Challenging times mean smaller organisations must embrace new ways of thinking, says Caroline Cole.
We operate in difficult financial times, and for charities delivering addiction services in England the landscape is particularly challenging. As interim CEO of an exemplary residential abstinence-based 12-step treatment centre, and observing similar charities closing while private ventures open up, I have been pondering the feasibility of our charity and designing plans for our survival in this difficult world.
There are two key questions. First, can we free ourselves from the fierce statutory commissioning environment in which we work, and on which we have for a long time been dependent, while remaining true to our altruistic vision and mission? And second, can we use learning from the profit-driven corporate world to inform our strategy?
I am primarily concerned with how rehabs that are charities rather than businesses can position ourselves and borrow from corporate strategy to support sustainability. Things are not getting easier – investment in abstinence-based treatment is not on the political agenda, and the stigma of addiction prevails so public understanding and support for our services is at best limited and at worst dismissive.
Broadway Lodge in Weston-super-Mare is the oldest 12-step addiction rehab in the UK, having been operating for 43 years. Throughout this time we have supported well over 13,000 people to rebuild their lives and we have a huge cohort of alumni, some with decades of recovery. As pioneers in the 1970s and 1980s we functioned as a consultancy for other 12-step treatment centres that followed this highly successful model – people who found recovery asked us how to do it, we told them and they set up more treatment centres.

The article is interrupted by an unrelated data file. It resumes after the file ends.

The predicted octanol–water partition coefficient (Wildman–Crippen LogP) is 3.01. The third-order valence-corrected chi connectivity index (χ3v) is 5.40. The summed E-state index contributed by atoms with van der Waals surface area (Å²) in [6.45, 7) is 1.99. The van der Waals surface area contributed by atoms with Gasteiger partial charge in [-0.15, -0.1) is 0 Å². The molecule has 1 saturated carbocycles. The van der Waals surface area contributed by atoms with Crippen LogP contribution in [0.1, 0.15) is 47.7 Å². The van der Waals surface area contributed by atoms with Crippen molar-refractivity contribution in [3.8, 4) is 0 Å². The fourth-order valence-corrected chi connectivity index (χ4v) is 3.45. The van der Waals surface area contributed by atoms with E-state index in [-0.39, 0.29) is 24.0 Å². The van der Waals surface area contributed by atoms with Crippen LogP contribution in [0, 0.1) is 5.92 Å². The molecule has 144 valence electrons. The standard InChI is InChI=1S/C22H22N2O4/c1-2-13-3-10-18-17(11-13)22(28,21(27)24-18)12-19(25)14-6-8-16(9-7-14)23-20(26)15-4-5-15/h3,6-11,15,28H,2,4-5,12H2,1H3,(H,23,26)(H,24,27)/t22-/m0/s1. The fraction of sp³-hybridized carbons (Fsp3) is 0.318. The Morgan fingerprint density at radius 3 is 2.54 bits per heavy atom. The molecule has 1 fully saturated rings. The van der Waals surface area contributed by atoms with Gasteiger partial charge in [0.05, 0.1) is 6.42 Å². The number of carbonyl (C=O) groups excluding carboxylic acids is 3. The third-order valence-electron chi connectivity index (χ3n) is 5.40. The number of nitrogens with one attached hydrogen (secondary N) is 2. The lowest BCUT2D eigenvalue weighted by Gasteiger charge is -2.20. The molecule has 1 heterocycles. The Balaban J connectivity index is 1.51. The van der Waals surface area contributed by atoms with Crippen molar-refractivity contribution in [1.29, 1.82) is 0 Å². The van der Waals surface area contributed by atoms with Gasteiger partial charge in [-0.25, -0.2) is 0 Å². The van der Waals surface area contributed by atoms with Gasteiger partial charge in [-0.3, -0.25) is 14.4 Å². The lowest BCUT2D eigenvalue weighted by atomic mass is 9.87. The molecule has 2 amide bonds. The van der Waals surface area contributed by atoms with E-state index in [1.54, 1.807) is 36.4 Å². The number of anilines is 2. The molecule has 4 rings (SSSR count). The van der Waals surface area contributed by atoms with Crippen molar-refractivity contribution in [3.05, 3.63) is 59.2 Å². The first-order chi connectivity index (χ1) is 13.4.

In these early days there was sufficient statutory support for people to be treated without knowing who was paying, and these people were treated alongside people who were paying privately – duke or dustman, we mucked in together. Treatment then was based on a public service and charitable ethos rather than a profit-grabbing corporate ethos.
Since then, statutory funding for treatment has gone from abundance to austerity and a place of uncertainty and peril. In the 2000s drug money was ring-fenced for many political reasons, not least the emphasis on crime reduction and public health, and although it was sensibly targeted mainly at harm reduction services there remained a small niche that offered abstinence. Clients therefore still had some choice of the treatment modalities they were offered.
The change of government in 2010 brought hope that the new PM, a strong supporter of 12-step recovery, would occasion a revival of treatment centres by insisting on a more evenly balanced provision between harm reduction and abstinence-based recovery. Sadly, this aim never percolated through to commissioners and when ring-fencing was lifted and budgets reduced throughout 2014-15 and 2105-16, 12-step and other abstinence rehabs were the main casualties.
Add to this the focus on fewer but larger contracts to drive down costs and the sector has seen integrity give way to greed and the pursuit of profits, with small/medium charities squeezed twice – at commissioning level with the cuts in overall funding, and as a potential sub-contractor to larger organisations for whom it is easier to provide the service themselves and retain the revenue. In this model, clients lose choice.
Bargaining powers are limited for charities such as ours. Because of our position in the supply chain, our suppliers (of referrals) are also our customers and this creates a dual difficulty. We as providers are both buyers and sellers but we lose any buying advantage in our need to sell. Statutory services have to be delivered in accordance with the expectations of the commissioners and all contracts or spot purchases are a trade-off between what we, as experts, know to be effective, and what the commissioners require or allow us to provide.